After drilling down over 1,640 feet, there is still no trace of the miners. Rescuers know the men only had enough food for two or three days. Hopes of finding anyone alive are fading.
A makeshift camp where the miners' families have been living since day one is named Campamento Esperanza, Camp Hope.
Carola's husband, Raul Bustos, is one of the missing miners.
CAROLA NARVAEZ BUSTOS (Wife of Trapped Miner Raul Bustos) : My husband is down there. I'm waiting here for him, and in Talcahuano his two children are waiting.
He's strong; he will get out.
NARRATOR: Rescuers turn their attention to one last place, a refuge located in the deepest part of the mine. It's a long shot, but if the miners are alive, it's possible they're sheltering here.
The tunnels around the refuge are only 15 feet wide and almost a half a mile down. To drill into them, engineers must reduce the normal operating error of their machines from 10 percent down to just half of one percent. It's an almost impossible task.
Fourteen days have now passed since the mine collapsed. The lead drill is finally approaching the level of the refuge, but the hard rock causes the drill to veer off course. They miss their target by less than 100 feet.
RAUL DAGNINO: It's obviously a big disappointing for the crew, you know? We normally work for finding minerals, you know? We never drilled to find lives.
And you see all this big camp and everybody there, you know, people crying. It's getting critical: more days, less chances.
We have to keep drilling until we hit the target, you know?
NARRATOR: By August 20th, rescuers fear all the men are dead. In the early hours of the morning of the 17th day, all 9 drilling rigs are ordered to shut down.
One of the rescue teams has broken through into a tunnel close to the refuge. Everyone listens. They hear something.
MIGUEL FORTT (Mining Engineer) : As they are metallic tubes, somebody bangs down there and the operators above can hear them. That's why they stop the engines, so they can be certain they are receiving signals from someone.
NARRATOR: One of the miners is hammering on the end of the drill. Someone has survived for 17 days in the blackness.
Six hours later, the drill is winched back to the surface, rescuers find a note strapped to the end.
LAURENCE GOLBORNE: We are well in the refuge, all 33 of us.
NARRATOR: It's news no one is expecting. All 33 of the missing miners are alive.
A miniature camera and telephone cable are lowered down the six-inch hole into the mine. Theses are the first images of the miners broadcast to the world.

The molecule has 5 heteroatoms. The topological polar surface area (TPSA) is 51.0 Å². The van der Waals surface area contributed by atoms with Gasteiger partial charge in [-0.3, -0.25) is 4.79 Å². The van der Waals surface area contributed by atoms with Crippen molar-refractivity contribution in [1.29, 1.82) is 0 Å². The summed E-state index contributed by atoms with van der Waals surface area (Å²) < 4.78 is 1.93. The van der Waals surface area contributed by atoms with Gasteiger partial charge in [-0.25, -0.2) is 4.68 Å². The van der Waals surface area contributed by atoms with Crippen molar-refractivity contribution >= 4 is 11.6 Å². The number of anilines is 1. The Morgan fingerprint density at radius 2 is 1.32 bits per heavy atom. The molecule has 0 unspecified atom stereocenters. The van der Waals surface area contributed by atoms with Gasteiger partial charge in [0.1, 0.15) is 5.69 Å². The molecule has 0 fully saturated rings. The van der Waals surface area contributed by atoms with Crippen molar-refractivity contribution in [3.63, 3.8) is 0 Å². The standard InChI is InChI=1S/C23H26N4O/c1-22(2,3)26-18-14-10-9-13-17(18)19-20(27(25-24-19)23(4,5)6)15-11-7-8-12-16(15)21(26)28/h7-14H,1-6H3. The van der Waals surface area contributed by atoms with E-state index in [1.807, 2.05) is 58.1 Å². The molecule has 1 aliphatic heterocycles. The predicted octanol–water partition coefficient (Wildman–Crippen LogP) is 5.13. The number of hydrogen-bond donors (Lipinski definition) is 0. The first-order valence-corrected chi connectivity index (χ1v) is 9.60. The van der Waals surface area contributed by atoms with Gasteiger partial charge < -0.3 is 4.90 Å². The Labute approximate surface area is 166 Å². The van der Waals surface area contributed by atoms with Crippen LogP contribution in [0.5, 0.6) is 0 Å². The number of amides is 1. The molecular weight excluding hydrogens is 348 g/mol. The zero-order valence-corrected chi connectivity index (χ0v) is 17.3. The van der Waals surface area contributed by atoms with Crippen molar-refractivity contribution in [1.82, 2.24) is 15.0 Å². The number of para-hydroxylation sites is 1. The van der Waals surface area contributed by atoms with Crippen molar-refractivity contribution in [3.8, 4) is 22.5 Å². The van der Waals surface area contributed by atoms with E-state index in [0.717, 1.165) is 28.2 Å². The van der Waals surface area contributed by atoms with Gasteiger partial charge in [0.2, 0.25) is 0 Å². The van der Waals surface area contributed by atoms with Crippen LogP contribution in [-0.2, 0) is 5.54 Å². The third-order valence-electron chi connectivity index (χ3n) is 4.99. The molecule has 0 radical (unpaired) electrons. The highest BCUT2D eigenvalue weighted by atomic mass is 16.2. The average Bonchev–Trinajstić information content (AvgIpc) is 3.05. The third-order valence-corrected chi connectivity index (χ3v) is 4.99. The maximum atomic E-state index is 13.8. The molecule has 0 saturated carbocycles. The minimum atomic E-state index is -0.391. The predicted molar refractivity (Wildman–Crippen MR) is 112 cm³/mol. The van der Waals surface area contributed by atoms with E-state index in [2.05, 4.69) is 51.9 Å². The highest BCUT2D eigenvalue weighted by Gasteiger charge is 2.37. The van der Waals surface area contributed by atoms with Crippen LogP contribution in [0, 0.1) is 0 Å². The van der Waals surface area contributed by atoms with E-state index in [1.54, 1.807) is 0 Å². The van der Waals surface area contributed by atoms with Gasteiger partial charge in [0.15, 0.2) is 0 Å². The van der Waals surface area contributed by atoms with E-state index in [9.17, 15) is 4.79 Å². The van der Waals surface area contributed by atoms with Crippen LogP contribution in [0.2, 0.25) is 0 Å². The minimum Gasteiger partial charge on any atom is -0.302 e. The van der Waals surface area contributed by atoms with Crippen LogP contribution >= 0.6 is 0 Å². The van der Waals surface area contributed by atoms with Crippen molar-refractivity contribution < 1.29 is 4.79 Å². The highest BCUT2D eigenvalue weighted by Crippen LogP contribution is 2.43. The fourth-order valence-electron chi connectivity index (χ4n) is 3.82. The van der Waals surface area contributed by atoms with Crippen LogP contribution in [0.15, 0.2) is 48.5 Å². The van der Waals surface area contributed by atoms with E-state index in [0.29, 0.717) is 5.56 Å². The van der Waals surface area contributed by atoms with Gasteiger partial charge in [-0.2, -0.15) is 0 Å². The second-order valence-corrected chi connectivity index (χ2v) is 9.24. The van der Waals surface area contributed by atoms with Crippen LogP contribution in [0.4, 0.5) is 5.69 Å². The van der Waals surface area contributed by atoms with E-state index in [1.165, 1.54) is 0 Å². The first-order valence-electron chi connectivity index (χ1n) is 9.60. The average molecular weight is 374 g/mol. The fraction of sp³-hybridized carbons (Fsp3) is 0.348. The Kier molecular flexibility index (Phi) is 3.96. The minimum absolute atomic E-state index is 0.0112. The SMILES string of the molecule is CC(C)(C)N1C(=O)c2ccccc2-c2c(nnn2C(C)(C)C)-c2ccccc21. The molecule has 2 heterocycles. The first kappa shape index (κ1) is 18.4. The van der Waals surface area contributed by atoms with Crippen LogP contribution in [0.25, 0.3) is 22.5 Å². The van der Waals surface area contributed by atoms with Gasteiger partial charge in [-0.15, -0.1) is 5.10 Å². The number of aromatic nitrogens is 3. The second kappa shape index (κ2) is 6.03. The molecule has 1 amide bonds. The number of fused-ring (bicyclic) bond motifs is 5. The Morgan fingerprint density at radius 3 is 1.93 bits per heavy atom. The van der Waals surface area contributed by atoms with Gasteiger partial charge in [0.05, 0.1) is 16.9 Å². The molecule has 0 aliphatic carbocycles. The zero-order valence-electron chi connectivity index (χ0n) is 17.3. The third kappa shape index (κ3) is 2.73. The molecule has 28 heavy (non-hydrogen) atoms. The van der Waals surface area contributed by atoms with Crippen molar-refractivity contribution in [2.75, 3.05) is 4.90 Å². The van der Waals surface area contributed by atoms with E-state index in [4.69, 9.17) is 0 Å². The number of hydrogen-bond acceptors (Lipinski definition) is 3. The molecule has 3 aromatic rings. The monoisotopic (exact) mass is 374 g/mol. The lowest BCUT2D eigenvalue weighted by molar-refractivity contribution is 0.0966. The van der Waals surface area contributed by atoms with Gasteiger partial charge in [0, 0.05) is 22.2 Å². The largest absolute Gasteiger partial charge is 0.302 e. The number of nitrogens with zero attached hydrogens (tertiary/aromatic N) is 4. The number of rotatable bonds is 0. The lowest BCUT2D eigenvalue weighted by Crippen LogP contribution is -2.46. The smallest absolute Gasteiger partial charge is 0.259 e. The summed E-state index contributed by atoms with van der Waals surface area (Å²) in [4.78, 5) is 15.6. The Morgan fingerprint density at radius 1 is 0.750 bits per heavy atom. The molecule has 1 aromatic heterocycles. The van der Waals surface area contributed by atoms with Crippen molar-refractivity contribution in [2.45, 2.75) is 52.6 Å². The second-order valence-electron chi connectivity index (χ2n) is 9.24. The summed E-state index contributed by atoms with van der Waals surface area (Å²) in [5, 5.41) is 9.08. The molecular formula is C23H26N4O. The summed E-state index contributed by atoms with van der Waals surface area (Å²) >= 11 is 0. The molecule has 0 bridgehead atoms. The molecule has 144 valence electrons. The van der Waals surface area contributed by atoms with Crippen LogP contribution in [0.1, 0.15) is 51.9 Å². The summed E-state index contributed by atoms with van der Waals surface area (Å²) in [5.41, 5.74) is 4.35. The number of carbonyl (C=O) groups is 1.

LAURENCE GOLBORNE: Hello? Yes, I can hear you!
LUIZ URZUA: This is the end of the shift, Luis Urzua.
LAURENCE GOLBORNE: Luis Urzua, you are speaking with the mining minister Laurence Golborne.
LUIZ URZUA: We're fine - waiting to be rescued!
LAURENCE GOLBORNE: We are starting work on digging tunnels and chimneys.
NARRATOR: An emotional rendition of the national anthem reach the surface. It's the last thing physiologist Alberto Iturra expects to hear.
ALBERTO ITURRA (Rescue Team Psychologist) : We all expected the mood of the miners to be a depressing one with severe mental issues. However, we realized they are healthy people. They are extraordinary people.
NARRATOR: The miners are not confined to the small refuge, they are able to move through a half a mile of tunnels in the lower part of the mine.
The miners describe their desperation of the first 17 days.
TRAPPED MINER: We hoped to open a line of communication with the surface. We put lots of smoke signals through there. We set fire to oil filters and tires. It was a desperate time.
NARRATOR: To help the men cope with their prolonged isolation, the Chilean government calls in NASA psychologist Al Holland.
AL HOLLAND (NASA Psychologist) : Makes a big difference that there was a group of 33 down there. They divided up into work groups and they explored for water, they dug wells. This is extremely important, because if people do not organize themselves, and they do not take control of their fate, then they've essentially given up before they've even tried. And those people tend not to survive these situations.